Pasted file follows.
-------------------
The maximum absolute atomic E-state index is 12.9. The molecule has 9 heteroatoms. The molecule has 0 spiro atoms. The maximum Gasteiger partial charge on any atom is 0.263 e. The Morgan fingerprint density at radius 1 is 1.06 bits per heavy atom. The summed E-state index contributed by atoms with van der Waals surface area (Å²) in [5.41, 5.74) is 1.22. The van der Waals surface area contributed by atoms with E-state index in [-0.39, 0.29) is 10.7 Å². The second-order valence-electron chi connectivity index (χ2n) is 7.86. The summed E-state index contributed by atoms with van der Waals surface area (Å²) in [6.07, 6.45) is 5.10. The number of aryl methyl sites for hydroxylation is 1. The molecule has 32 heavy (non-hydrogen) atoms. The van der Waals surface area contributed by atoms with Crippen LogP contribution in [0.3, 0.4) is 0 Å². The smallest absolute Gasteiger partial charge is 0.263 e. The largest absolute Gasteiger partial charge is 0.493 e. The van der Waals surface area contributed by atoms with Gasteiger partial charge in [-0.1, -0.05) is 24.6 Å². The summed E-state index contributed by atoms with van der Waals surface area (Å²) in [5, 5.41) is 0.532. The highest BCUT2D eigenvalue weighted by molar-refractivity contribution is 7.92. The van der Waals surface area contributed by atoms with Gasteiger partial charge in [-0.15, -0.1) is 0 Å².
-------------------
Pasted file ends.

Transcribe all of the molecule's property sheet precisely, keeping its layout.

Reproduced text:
The maximum absolute atomic E-state index is 12.9. The molecule has 9 heteroatoms. The molecule has 0 spiro atoms. The maximum Gasteiger partial charge on any atom is 0.263 e. The Morgan fingerprint density at radius 1 is 1.06 bits per heavy atom. The summed E-state index contributed by atoms with van der Waals surface area (Å²) in [5.41, 5.74) is 1.22. The van der Waals surface area contributed by atoms with E-state index in [-0.39, 0.29) is 10.7 Å². The second-order valence-electron chi connectivity index (χ2n) is 7.86. The summed E-state index contributed by atoms with van der Waals surface area (Å²) in [6.07, 6.45) is 5.10. The number of aryl methyl sites for hydroxylation is 1. The molecule has 32 heavy (non-hydrogen) atoms. The van der Waals surface area contributed by atoms with Crippen LogP contribution in [0.3, 0.4) is 0 Å². The smallest absolute Gasteiger partial charge is 0.263 e. The largest absolute Gasteiger partial charge is 0.493 e. The van der Waals surface area contributed by atoms with Gasteiger partial charge in [-0.1, -0.05) is 24.6 Å². The summed E-state index contributed by atoms with van der Waals surface area (Å²) in [5, 5.41) is 0.532. The highest BCUT2D eigenvalue weighted by molar-refractivity contribution is 7.92. The van der Waals surface area contributed by atoms with Gasteiger partial charge in [-0.15, -0.1) is 0 Å².